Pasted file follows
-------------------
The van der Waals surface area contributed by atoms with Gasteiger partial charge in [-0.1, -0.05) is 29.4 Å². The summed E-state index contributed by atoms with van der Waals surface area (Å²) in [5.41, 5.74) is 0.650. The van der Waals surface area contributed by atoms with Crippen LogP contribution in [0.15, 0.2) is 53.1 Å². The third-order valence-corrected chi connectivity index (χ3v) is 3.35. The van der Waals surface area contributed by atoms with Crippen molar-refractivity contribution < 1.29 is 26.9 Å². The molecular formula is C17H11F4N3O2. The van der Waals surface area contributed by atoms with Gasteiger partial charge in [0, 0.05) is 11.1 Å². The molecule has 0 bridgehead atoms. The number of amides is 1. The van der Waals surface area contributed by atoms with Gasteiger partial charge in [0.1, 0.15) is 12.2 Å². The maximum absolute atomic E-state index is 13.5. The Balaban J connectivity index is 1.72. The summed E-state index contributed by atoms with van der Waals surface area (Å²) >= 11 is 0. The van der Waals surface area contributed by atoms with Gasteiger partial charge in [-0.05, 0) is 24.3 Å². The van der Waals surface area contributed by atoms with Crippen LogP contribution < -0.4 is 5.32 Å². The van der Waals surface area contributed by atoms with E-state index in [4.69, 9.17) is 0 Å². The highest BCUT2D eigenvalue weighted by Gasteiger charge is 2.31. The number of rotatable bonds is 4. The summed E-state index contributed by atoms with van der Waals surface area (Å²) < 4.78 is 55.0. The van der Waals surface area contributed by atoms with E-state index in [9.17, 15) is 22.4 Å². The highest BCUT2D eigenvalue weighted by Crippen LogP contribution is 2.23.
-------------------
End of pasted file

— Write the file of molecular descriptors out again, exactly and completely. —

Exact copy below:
The van der Waals surface area contributed by atoms with Gasteiger partial charge in [-0.1, -0.05) is 29.4 Å². The summed E-state index contributed by atoms with van der Waals surface area (Å²) in [5.41, 5.74) is 0.650. The van der Waals surface area contributed by atoms with Crippen LogP contribution in [0.15, 0.2) is 53.1 Å². The third-order valence-corrected chi connectivity index (χ3v) is 3.35. The van der Waals surface area contributed by atoms with Crippen molar-refractivity contribution < 1.29 is 26.9 Å². The molecular formula is C17H11F4N3O2. The van der Waals surface area contributed by atoms with Gasteiger partial charge in [0, 0.05) is 11.1 Å². The molecule has 0 bridgehead atoms. The number of amides is 1. The van der Waals surface area contributed by atoms with Gasteiger partial charge in [0.1, 0.15) is 12.2 Å². The maximum absolute atomic E-state index is 13.5. The Balaban J connectivity index is 1.72. The summed E-state index contributed by atoms with van der Waals surface area (Å²) >= 11 is 0. The van der Waals surface area contributed by atoms with Gasteiger partial charge in [-0.05, 0) is 24.3 Å². The van der Waals surface area contributed by atoms with Crippen LogP contribution < -0.4 is 5.32 Å². The van der Waals surface area contributed by atoms with E-state index in [4.69, 9.17) is 0 Å². The highest BCUT2D eigenvalue weighted by Gasteiger charge is 2.31. The number of rotatable bonds is 4. The summed E-state index contributed by atoms with van der Waals surface area (Å²) < 4.78 is 55.0. The van der Waals surface area contributed by atoms with E-state index in [9.17, 15) is 22.4 Å². The highest BCUT2D eigenvalue weighted by Crippen LogP contribution is 2.23.